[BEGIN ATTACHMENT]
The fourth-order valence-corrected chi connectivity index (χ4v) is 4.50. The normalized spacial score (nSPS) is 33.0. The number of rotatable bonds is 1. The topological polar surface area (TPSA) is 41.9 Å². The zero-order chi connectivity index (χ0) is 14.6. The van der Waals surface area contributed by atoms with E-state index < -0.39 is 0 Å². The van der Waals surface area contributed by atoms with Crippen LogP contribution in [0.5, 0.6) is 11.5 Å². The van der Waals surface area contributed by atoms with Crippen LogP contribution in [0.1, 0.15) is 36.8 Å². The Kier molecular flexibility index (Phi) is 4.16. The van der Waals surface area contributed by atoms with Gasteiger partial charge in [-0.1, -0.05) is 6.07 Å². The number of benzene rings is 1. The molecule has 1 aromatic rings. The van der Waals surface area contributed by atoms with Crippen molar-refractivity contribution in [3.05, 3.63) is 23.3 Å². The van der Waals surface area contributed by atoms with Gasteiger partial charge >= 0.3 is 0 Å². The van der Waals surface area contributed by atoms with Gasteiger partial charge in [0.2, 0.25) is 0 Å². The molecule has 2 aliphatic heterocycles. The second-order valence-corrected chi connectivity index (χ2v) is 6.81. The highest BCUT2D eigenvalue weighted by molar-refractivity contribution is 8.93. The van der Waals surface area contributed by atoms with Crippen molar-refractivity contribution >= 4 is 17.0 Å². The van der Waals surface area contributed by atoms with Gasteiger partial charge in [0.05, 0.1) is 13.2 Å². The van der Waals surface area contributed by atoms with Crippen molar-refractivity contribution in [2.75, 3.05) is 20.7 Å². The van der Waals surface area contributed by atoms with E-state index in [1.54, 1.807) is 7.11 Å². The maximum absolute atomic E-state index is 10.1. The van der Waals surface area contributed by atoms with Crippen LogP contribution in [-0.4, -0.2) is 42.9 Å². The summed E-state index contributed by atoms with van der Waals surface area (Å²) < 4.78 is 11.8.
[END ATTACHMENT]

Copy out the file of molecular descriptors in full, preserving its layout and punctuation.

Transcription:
The fourth-order valence-corrected chi connectivity index (χ4v) is 4.50. The normalized spacial score (nSPS) is 33.0. The number of rotatable bonds is 1. The topological polar surface area (TPSA) is 41.9 Å². The zero-order chi connectivity index (χ0) is 14.6. The van der Waals surface area contributed by atoms with E-state index < -0.39 is 0 Å². The van der Waals surface area contributed by atoms with Crippen LogP contribution in [0.5, 0.6) is 11.5 Å². The van der Waals surface area contributed by atoms with Crippen LogP contribution in [0.1, 0.15) is 36.8 Å². The Kier molecular flexibility index (Phi) is 4.16. The van der Waals surface area contributed by atoms with Gasteiger partial charge in [-0.1, -0.05) is 6.07 Å². The number of benzene rings is 1. The molecule has 1 aromatic rings. The van der Waals surface area contributed by atoms with Crippen molar-refractivity contribution in [3.05, 3.63) is 23.3 Å². The van der Waals surface area contributed by atoms with Gasteiger partial charge >= 0.3 is 0 Å². The van der Waals surface area contributed by atoms with Gasteiger partial charge in [0.2, 0.25) is 0 Å². The molecule has 2 aliphatic heterocycles. The second-order valence-corrected chi connectivity index (χ2v) is 6.81. The highest BCUT2D eigenvalue weighted by molar-refractivity contribution is 8.93. The van der Waals surface area contributed by atoms with Crippen molar-refractivity contribution >= 4 is 17.0 Å². The van der Waals surface area contributed by atoms with Gasteiger partial charge in [0.05, 0.1) is 13.2 Å². The van der Waals surface area contributed by atoms with Crippen molar-refractivity contribution in [2.75, 3.05) is 20.7 Å². The van der Waals surface area contributed by atoms with E-state index in [1.54, 1.807) is 7.11 Å². The maximum absolute atomic E-state index is 10.1. The van der Waals surface area contributed by atoms with Crippen LogP contribution in [-0.4, -0.2) is 42.9 Å². The summed E-state index contributed by atoms with van der Waals surface area (Å²) < 4.78 is 11.8.